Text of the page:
The December 2022 issue of IEEE Spectrum is here!

Close bar

CES 2013: New Year, New Buzzwords

"Second-screen devices" and "superphones" among new tech jargon

1 min read

Each year the consumer electronics industry coins a few new words to describe the next big thing. Some catch on (smartphone), some don’t (remember “convergence?” It was supplanted by smartTV.) As some 150,000 members and watchers of the consumer electronics industry gather in Las Vegas this week, they share new buzzwords as easily as they share flu germs. I’d heard of ultra before (as in UltraHD, the TV format formerly known as 4K). But the rest of these were new to me:

Second-screen devices: You think of your smartphone or pad computer as, well, a smartphone or pad computer. To the TV industry, they are something entirely different. They are second-screen devices, to be used while watching your TV, or to control your TV. These are also being called companion devices, but that makes them sound like guide dogs; I think second-screen will be the buzzword that catches on.

Superphone: Smart phones are, well, not that smart. Or not as smart as the next generation of smart phones will be—that’s why they’re being called superphones. I’m still trying to find out what exactly makes a smart phone earn the super title.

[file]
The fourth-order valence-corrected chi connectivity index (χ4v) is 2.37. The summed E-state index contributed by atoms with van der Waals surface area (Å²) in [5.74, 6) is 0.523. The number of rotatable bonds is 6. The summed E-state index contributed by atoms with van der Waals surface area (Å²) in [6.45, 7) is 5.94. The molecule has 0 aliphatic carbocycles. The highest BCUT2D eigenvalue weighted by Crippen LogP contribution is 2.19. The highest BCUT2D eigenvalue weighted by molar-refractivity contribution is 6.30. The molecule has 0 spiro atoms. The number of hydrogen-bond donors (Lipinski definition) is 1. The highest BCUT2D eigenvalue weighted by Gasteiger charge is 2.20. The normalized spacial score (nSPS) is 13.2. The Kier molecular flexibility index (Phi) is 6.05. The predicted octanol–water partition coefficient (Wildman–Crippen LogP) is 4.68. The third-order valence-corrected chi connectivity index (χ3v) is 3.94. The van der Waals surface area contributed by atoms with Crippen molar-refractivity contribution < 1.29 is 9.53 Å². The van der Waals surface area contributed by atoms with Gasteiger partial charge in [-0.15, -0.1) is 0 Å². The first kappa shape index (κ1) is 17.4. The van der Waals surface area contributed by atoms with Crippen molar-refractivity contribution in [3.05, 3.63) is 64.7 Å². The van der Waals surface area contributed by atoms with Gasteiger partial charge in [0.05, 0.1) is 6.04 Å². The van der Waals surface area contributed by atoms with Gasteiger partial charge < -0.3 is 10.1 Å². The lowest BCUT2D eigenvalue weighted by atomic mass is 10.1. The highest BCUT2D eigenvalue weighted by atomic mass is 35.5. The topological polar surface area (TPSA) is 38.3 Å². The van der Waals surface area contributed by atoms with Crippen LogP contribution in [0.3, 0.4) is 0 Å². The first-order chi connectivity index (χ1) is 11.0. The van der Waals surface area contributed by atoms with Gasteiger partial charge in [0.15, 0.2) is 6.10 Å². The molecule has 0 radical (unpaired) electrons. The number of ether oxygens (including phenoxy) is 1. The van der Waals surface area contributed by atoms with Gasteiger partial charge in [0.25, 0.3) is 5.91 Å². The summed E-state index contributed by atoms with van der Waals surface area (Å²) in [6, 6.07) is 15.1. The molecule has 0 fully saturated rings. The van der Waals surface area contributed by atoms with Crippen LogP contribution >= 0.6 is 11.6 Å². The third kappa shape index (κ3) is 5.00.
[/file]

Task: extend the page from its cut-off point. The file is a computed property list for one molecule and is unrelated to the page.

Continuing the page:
Linear content: What is linear content? It’s the opposite of streaming content. I think.

I’ll be updating this post with new consumer electronics buzzwords as they buzz by me.

Follow me on Twitter @TeklaPerry

The Conversation (0)

Deep Learning Could Bring the Concert Experience Home

The century-old quest for truly realistic sound production is finally paying off

12 min read
Image containing multiple aspects such as instruments and left and right open hands.
Stuart Bradford

Now that recorded sound has become ubiquitous, we hardly think about it. From our smartphones, smart speakers, TVs, radios, disc players, and car sound systems, it’s an enduring and enjoyable presence in our lives. In 2017, a survey by the polling firm Nielsen suggested that some 90 percent of the U.S. population listens to music regularly and that, on average, they do so 32 hours per week.

Behind this free-flowing pleasure are enormous industries applying technology to the long-standing goal of reproducing sound with the greatest possible realism. From Edison’s phonograph and the horn speakers of the 1880s, successive generations of engineers in pursuit of this ideal invented and exploited countless technologies: triode vacuum tubes, dynamic loudspeakers, magnetic phonograph cartridges, solid-state amplifier circuits in scores of different topologies, electrostatic speakers, optical discs, stereo, and surround sound. And over the past five decades, digital technologies, like audio compression and streaming, have transformed the music industry.

Keep Reading ↓Show less